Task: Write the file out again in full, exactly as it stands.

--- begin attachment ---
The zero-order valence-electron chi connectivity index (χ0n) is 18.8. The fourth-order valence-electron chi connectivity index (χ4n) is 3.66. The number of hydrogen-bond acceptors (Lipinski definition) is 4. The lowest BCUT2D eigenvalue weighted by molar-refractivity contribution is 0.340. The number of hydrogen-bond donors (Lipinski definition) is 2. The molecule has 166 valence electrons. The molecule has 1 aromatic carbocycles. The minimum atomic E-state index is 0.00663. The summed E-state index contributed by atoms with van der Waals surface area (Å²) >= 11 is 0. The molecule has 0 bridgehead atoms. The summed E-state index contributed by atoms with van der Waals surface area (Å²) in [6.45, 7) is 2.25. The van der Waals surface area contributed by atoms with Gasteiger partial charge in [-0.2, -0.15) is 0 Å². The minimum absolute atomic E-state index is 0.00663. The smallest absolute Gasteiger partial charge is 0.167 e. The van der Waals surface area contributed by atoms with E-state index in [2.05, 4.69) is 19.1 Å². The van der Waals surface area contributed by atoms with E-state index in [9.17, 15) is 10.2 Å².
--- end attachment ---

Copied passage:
The zero-order valence-electron chi connectivity index (χ0n) is 18.8. The fourth-order valence-electron chi connectivity index (χ4n) is 3.66. The number of hydrogen-bond acceptors (Lipinski definition) is 4. The lowest BCUT2D eigenvalue weighted by molar-refractivity contribution is 0.340. The number of hydrogen-bond donors (Lipinski definition) is 2. The molecule has 166 valence electrons. The molecule has 1 aromatic carbocycles. The minimum atomic E-state index is 0.00663. The summed E-state index contributed by atoms with van der Waals surface area (Å²) >= 11 is 0. The molecule has 0 bridgehead atoms. The summed E-state index contributed by atoms with van der Waals surface area (Å²) in [6.45, 7) is 2.25. The van der Waals surface area contributed by atoms with Gasteiger partial charge in [-0.2, -0.15) is 0 Å². The minimum absolute atomic E-state index is 0.00663. The smallest absolute Gasteiger partial charge is 0.167 e. The van der Waals surface area contributed by atoms with E-state index in [2.05, 4.69) is 19.1 Å². The van der Waals surface area contributed by atoms with E-state index in [9.17, 15) is 10.2 Å².